Ensemble Faculty

Dennis Montgomery

Professor, Ensemble

"In a biblical context, the word gospel means 'good news.' Whether people come to listen or to join in and sing, people naturally want to spread good news. "

Nancy Morris

Professor, Ensemble
nmorris@berklee.edu | 617 747-8427

"I love seeing students accomplishing things that they didn't even think were possible, seeing them grow as part of a group, and especially seeing them become a leader within the group. That's really important to me."

Bruce Nifong

Professor, Ensemble
bnifong@berklee.edu | 617 747-2491

"Every student has this gift within them, but they may have difficulty expressing their gift. So, starting with the idea that students need help finding that mode of expression, we help them connect with teachers who really have a passion for helping the students find their inner voice."

Jason Palmer

Assistant Professor, Ensemble
jrpalmer@berklee.edu | 617 747-6164

"A lot of students just don't know about the competitions and commissions that are available to them. It's all career-building, and I feel like it's one of my duties to let them know."

Marcello Pellitteri

Professor, Ensemble

"What I find exciting about teaching is the challenge of having people in class with different individual cultures, personalities, backgrounds, needs, and aspirations speak the same language in an ensemble."

Annette Philip

Artistic Manager of Berklee India Exchange, Voice
Also affiliated with: Berklee India Exchange, Ensemble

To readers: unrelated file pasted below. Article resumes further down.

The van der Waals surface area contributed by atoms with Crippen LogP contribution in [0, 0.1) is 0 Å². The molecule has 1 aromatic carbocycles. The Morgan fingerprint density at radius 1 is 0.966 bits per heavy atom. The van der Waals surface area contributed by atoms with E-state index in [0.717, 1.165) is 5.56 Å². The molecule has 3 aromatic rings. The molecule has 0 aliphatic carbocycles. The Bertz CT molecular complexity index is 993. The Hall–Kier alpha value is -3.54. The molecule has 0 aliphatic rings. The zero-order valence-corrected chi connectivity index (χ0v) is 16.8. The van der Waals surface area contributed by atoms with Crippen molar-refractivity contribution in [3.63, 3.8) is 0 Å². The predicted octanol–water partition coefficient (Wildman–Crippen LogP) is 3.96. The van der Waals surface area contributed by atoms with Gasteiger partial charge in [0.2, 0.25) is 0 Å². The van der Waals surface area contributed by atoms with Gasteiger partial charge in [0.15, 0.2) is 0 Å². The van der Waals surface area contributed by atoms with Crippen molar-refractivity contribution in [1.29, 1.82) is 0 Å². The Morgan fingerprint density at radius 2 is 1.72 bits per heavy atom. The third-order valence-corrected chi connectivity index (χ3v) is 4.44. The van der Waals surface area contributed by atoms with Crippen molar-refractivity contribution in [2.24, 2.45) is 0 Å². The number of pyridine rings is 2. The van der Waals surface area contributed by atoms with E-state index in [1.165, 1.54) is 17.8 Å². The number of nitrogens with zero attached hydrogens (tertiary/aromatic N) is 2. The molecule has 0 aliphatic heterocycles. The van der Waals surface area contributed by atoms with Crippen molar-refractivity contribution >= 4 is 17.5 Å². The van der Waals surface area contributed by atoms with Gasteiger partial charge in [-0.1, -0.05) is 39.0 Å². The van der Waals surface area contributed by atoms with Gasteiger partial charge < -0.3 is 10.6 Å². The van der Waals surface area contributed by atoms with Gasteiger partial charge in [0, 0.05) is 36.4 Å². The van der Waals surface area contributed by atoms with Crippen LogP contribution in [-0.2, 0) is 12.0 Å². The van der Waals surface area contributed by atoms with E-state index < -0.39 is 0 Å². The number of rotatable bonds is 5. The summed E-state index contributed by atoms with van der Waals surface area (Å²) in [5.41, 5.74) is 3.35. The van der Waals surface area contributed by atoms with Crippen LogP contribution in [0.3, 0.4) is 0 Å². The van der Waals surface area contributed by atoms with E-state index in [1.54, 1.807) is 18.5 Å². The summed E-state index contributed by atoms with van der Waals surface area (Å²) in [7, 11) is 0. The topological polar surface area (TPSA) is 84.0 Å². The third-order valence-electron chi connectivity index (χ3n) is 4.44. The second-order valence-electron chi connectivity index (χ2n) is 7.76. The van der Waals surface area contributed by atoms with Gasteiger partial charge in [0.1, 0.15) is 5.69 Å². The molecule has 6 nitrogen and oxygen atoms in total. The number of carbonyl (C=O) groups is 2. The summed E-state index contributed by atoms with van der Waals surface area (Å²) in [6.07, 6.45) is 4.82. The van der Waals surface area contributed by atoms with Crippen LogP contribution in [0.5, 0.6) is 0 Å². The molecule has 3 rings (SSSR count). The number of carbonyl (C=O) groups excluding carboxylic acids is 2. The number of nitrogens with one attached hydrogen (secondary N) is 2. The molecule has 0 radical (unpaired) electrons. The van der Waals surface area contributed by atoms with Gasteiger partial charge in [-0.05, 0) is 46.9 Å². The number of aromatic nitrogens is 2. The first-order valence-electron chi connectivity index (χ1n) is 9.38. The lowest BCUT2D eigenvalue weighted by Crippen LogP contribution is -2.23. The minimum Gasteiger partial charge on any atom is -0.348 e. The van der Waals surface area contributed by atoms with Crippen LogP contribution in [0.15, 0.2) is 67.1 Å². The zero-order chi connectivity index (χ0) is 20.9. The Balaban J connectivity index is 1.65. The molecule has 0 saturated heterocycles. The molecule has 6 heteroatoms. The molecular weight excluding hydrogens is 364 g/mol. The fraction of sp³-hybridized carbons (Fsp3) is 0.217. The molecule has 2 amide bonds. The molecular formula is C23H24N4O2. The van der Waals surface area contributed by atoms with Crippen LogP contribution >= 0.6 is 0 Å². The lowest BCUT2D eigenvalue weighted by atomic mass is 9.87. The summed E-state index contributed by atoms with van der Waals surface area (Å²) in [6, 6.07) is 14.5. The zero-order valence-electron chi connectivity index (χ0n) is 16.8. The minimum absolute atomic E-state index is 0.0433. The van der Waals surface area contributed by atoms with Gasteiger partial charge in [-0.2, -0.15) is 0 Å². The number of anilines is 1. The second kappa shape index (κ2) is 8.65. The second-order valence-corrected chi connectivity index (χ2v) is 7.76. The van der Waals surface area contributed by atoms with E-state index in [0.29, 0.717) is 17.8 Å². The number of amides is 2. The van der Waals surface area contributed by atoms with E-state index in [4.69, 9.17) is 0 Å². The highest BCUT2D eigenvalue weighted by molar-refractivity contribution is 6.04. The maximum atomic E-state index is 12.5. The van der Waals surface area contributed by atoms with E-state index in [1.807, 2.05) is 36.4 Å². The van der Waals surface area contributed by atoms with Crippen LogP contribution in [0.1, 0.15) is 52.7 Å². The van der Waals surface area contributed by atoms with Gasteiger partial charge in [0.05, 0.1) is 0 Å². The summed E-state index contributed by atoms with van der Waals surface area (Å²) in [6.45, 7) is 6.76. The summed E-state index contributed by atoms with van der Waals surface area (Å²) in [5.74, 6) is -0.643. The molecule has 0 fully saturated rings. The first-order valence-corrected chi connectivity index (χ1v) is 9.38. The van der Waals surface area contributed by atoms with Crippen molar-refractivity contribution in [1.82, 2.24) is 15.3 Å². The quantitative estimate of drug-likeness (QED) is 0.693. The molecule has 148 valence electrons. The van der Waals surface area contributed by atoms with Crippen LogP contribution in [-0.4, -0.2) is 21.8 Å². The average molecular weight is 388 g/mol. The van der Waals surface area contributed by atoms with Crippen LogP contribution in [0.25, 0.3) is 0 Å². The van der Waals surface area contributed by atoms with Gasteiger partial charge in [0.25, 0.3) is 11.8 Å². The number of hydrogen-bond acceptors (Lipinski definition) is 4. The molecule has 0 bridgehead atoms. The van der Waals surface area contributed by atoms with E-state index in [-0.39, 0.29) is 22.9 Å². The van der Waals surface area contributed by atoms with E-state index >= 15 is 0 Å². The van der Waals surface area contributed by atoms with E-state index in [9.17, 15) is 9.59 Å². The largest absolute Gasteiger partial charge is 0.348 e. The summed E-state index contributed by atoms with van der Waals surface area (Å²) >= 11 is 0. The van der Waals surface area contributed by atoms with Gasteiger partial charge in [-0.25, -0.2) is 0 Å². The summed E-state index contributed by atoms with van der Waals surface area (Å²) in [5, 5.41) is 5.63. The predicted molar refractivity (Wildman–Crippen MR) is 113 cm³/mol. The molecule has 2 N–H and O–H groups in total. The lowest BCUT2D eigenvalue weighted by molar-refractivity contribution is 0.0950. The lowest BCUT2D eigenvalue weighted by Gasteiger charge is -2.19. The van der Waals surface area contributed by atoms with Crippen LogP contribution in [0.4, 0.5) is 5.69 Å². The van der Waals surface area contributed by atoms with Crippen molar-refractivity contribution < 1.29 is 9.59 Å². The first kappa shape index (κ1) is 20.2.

aphilip@berklee.edu | 617 747-6152

"I think in all music that's what we're trying to encourage our students to do, to surrender and be totally present in the moment."

John Pierce

Professor, Ensemble
jpierce@berklee.edu | 617 747-8319

"Success in an ear training class will make them far more successful as harmony students, as arranging students, and as performers."

Nedelka Prescod

Assistant Professor, Ensemble
nprescod@berklee.edu | 617 747-6380

"Ultimately everything we need in terms of our music is about soul and about spirit. Use that, I tell my students, and make the music with that."

Bruno Raberg

Professor, Ensemble
braberg@berklee.edu | 617 747-8430

"The hallmark of a good bassist is knowing the foundation of both your own instrument and the music—understanding your own playing but also the role of your instrument within a group, how to interact and listen. In my teaching I make sure to cover all those aspects."

Dave Samuels

Associate Professor, Ensemble
dsamuels@berklee.edu | 617 747-8283

"My priority as a teacher is to help students unlock their own goals and aspirations."

David Santoro

Professor, Ensemble
dsantoro@berklee.edu | 617 747-8440

Ron Savage

Chair, Ensemble
rsavage@berklee.edu | 617 747-8416

"I like the challenges and rewards of successfully helping young people make music happen."

Gilson Schachnik

Associate Professor, Ear Training
Also affiliated with: Ensemble
gschachnik@berklee.edu | 617 747-8406

"How do we make ear training relevant, instead of being some academic or abstract course that students have to take, but don't understand why."

Robert Schlink

Associate Professor, Ensemble
rschlink@berklee.edu | 617 747-8343

"I tell my students that the best thing to say when somebody asks you if you play this kind of music is yes, because then you can get the gig."

Sean K. Skeete

Assistant Chair, Ensemble
sskeete@berklee.edu | 617 747-2994

"I want some feeling, some attitude, some life experience in their playing. That's what makes music music."

Skip Smith

Associate Professor, Ensemble
ssmith@berklee.edu | 617 747-8535

"The attitude I have is that I don't know everything, especially teaching contemporary music. In a sense, I'm learning from the students, too, because they bring in tunes by groups that I've never heard of."